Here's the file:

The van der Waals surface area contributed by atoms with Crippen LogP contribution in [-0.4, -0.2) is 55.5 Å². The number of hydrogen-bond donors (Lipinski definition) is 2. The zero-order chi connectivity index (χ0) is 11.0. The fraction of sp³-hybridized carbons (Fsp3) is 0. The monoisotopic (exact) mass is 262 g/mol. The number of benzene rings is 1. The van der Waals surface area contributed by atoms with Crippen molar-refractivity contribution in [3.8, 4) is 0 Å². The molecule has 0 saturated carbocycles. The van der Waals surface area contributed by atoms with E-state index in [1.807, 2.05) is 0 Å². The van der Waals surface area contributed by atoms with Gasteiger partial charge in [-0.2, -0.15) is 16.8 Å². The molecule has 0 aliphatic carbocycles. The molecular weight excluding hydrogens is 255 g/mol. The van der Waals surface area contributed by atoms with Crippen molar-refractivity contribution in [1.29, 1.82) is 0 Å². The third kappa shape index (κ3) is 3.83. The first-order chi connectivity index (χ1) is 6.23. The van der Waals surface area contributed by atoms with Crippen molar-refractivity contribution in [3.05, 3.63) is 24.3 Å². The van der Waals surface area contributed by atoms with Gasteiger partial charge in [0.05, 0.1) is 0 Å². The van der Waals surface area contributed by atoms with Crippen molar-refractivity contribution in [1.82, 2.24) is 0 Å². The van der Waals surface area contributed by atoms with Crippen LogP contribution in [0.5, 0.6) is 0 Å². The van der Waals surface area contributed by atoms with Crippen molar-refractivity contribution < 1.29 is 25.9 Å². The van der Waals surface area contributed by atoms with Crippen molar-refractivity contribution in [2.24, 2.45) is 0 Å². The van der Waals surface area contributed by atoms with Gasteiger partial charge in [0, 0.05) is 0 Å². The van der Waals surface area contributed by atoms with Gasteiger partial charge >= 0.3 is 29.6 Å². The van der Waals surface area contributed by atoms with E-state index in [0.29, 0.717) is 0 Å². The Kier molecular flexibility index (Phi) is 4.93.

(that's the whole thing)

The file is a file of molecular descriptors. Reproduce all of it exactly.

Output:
The van der Waals surface area contributed by atoms with Crippen LogP contribution in [-0.4, -0.2) is 55.5 Å². The number of hydrogen-bond donors (Lipinski definition) is 2. The zero-order chi connectivity index (χ0) is 11.0. The fraction of sp³-hybridized carbons (Fsp3) is 0. The monoisotopic (exact) mass is 262 g/mol. The number of benzene rings is 1. The van der Waals surface area contributed by atoms with Crippen molar-refractivity contribution in [3.8, 4) is 0 Å². The molecule has 0 saturated carbocycles. The van der Waals surface area contributed by atoms with E-state index in [1.807, 2.05) is 0 Å². The van der Waals surface area contributed by atoms with Gasteiger partial charge in [-0.2, -0.15) is 16.8 Å². The molecule has 0 aliphatic carbocycles. The molecular weight excluding hydrogens is 255 g/mol. The van der Waals surface area contributed by atoms with Crippen molar-refractivity contribution in [1.29, 1.82) is 0 Å². The third kappa shape index (κ3) is 3.83. The first-order chi connectivity index (χ1) is 6.23. The van der Waals surface area contributed by atoms with Crippen molar-refractivity contribution in [3.05, 3.63) is 24.3 Å². The van der Waals surface area contributed by atoms with Gasteiger partial charge in [0.05, 0.1) is 0 Å². The van der Waals surface area contributed by atoms with Crippen molar-refractivity contribution in [1.82, 2.24) is 0 Å². The van der Waals surface area contributed by atoms with Crippen LogP contribution in [0.5, 0.6) is 0 Å². The van der Waals surface area contributed by atoms with Crippen molar-refractivity contribution < 1.29 is 25.9 Å². The van der Waals surface area contributed by atoms with Crippen molar-refractivity contribution in [2.24, 2.45) is 0 Å². The van der Waals surface area contributed by atoms with Gasteiger partial charge in [0, 0.05) is 0 Å². The van der Waals surface area contributed by atoms with Gasteiger partial charge >= 0.3 is 29.6 Å². The van der Waals surface area contributed by atoms with E-state index in [0.29, 0.717) is 0 Å². The Kier molecular flexibility index (Phi) is 4.93.